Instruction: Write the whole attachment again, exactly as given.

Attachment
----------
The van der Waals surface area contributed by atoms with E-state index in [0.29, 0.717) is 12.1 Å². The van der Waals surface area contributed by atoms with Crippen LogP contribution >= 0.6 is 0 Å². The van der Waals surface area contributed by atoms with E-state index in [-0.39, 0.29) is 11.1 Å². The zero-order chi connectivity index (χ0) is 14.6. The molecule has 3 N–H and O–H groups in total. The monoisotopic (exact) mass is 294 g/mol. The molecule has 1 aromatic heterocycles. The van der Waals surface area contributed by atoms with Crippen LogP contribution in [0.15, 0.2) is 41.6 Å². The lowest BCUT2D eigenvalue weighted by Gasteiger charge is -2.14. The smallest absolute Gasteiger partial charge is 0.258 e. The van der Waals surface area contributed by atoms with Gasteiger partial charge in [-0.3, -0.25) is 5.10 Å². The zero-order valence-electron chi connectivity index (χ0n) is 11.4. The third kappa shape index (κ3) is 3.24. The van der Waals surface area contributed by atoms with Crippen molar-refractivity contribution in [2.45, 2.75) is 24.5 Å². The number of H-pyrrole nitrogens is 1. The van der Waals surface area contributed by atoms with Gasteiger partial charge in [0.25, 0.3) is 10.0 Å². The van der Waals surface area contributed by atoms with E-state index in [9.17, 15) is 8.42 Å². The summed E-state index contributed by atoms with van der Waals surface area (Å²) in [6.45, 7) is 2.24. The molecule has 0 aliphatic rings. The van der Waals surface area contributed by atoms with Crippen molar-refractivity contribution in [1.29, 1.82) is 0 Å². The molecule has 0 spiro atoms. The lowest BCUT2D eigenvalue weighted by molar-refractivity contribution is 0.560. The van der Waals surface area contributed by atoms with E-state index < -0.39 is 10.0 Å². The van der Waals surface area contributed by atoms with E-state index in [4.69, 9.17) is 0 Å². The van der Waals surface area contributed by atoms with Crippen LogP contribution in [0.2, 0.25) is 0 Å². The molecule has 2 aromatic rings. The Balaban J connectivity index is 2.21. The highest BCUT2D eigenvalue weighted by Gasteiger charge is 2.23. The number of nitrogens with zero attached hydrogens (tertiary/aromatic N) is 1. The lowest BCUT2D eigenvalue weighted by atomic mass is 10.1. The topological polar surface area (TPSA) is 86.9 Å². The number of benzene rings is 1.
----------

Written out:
The van der Waals surface area contributed by atoms with E-state index in [0.29, 0.717) is 12.1 Å². The van der Waals surface area contributed by atoms with Crippen LogP contribution >= 0.6 is 0 Å². The van der Waals surface area contributed by atoms with E-state index in [-0.39, 0.29) is 11.1 Å². The zero-order chi connectivity index (χ0) is 14.6. The molecule has 3 N–H and O–H groups in total. The monoisotopic (exact) mass is 294 g/mol. The molecule has 1 aromatic heterocycles. The van der Waals surface area contributed by atoms with Crippen LogP contribution in [0.15, 0.2) is 41.6 Å². The lowest BCUT2D eigenvalue weighted by Gasteiger charge is -2.14. The smallest absolute Gasteiger partial charge is 0.258 e. The van der Waals surface area contributed by atoms with Gasteiger partial charge in [-0.3, -0.25) is 5.10 Å². The zero-order valence-electron chi connectivity index (χ0n) is 11.4. The third kappa shape index (κ3) is 3.24. The van der Waals surface area contributed by atoms with Crippen molar-refractivity contribution in [2.45, 2.75) is 24.5 Å². The number of H-pyrrole nitrogens is 1. The van der Waals surface area contributed by atoms with Gasteiger partial charge in [0.25, 0.3) is 10.0 Å². The van der Waals surface area contributed by atoms with E-state index in [9.17, 15) is 8.42 Å². The summed E-state index contributed by atoms with van der Waals surface area (Å²) in [6.45, 7) is 2.24. The molecule has 0 aliphatic rings. The van der Waals surface area contributed by atoms with Crippen molar-refractivity contribution in [1.29, 1.82) is 0 Å². The molecule has 0 spiro atoms. The lowest BCUT2D eigenvalue weighted by molar-refractivity contribution is 0.560. The van der Waals surface area contributed by atoms with E-state index < -0.39 is 10.0 Å². The van der Waals surface area contributed by atoms with E-state index in [4.69, 9.17) is 0 Å². The van der Waals surface area contributed by atoms with Crippen LogP contribution in [0.2, 0.25) is 0 Å². The molecule has 2 aromatic rings. The Balaban J connectivity index is 2.21. The highest BCUT2D eigenvalue weighted by Gasteiger charge is 2.23. The number of nitrogens with zero attached hydrogens (tertiary/aromatic N) is 1. The lowest BCUT2D eigenvalue weighted by atomic mass is 10.1. The topological polar surface area (TPSA) is 86.9 Å². The number of benzene rings is 1.